A few weeks ago, I received an email that I assumed was a phishing email from a publishing company. In it, I was approached about writing a book on the Raspberry Pi for the 7-12 year old audience. I forwarded it on to my partner, who informed me it was not phishing but in fact a legitimate publisher with books he had actually read.
This should be my dream opportunity.
After several days of back-and-forth email negotiation, a review of the sample contract (which was mostly filled with blanks and placeholders), and an examination of the financial gains and expenses, I came to accept that there were dozens of red flags for me. While I would love to be publishing a book on Raspberry Pi right now, and while I have the time and energy to commit fully to writing a book at this time, I couldn't accept the opportunity.
Trusting your gut is more important than any opportunity.
There were many things about being approached for this project that I found incredible, and that informed me I'm doing the right work in the world. I was considered for my experience and expertise on this subject, as well as my writing skill. I have been working very hard to create the RubyPi curriculum, and this work has slowly trickled into the Open Source communities I'm working with. I also have a background in publishing, which is both a blessing and a curse since it caused me to understand more clearly the terms set out in the contract (which was my biggest hang-up).
Not only was the contract detrimental to me as an author, but it made working within the Open Source community seem moot, as it prevented me from future writing on the subjects I'd be covering in the book. Given that the book is slated to cover Raspberry Pi and using it with kids (particularly 7-12 years old), and that the focus of my work with RubyPi is for kids ages 5-15, the biggest red flag to me was this clause, and it's impact on all future work. I can't lock myself into one project and not be able to share the content in the future. It is both counter to my work as a writer developing programming curriculum, and as a contributor to the Open Source community.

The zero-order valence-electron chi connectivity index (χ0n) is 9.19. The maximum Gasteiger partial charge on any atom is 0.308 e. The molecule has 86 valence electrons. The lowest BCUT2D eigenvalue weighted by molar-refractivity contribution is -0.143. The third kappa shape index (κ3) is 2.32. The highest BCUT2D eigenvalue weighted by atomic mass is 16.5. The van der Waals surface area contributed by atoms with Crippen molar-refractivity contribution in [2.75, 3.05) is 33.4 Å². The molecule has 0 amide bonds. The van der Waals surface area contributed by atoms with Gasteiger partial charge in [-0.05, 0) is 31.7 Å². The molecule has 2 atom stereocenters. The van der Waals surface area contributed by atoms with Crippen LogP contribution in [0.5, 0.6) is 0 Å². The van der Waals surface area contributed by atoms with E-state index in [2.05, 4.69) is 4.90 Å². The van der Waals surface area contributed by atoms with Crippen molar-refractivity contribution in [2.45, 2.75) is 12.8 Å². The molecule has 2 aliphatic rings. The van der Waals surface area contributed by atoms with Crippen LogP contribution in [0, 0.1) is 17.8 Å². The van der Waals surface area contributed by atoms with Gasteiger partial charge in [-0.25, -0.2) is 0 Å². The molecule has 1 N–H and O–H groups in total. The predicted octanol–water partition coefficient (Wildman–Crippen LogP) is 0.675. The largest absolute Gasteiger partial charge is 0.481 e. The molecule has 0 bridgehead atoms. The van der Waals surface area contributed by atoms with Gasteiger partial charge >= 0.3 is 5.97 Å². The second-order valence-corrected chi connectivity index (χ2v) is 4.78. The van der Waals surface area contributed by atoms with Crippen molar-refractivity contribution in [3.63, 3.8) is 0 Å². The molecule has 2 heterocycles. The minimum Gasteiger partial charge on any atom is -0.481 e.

There were other, smaller reasons for me turning down the contract, but these are the biggest. I'm not willing to sacrifice my work as a writer, programmer, teacher, and contributor to a community about which I care deeply. Yes, I'd love to be writing a book about the Raspberry Pi and developing projects for kids to tackle. Yes, I'd love to have that book published by a major publisher and give it access to a market I couldn't dream of getting on my own. But it's not worth sacrificing my ability to share the work, the knowledge and learning, for the sake of a book contract.
My dedication to free and open access to knowledge about programming and my commitment to creating a learning environment with little-to-no economic restrictions is firm.
I'm curious: have you been approached to publish on a topic you feel strongly about, but been concerned by the restrictions it places on your work? How have you handled these situations?
PS: If there is anyone out there who wants to help support this work, and continue the dream of building the RubyPi curriculum, please let me know. I'd love to connect with you!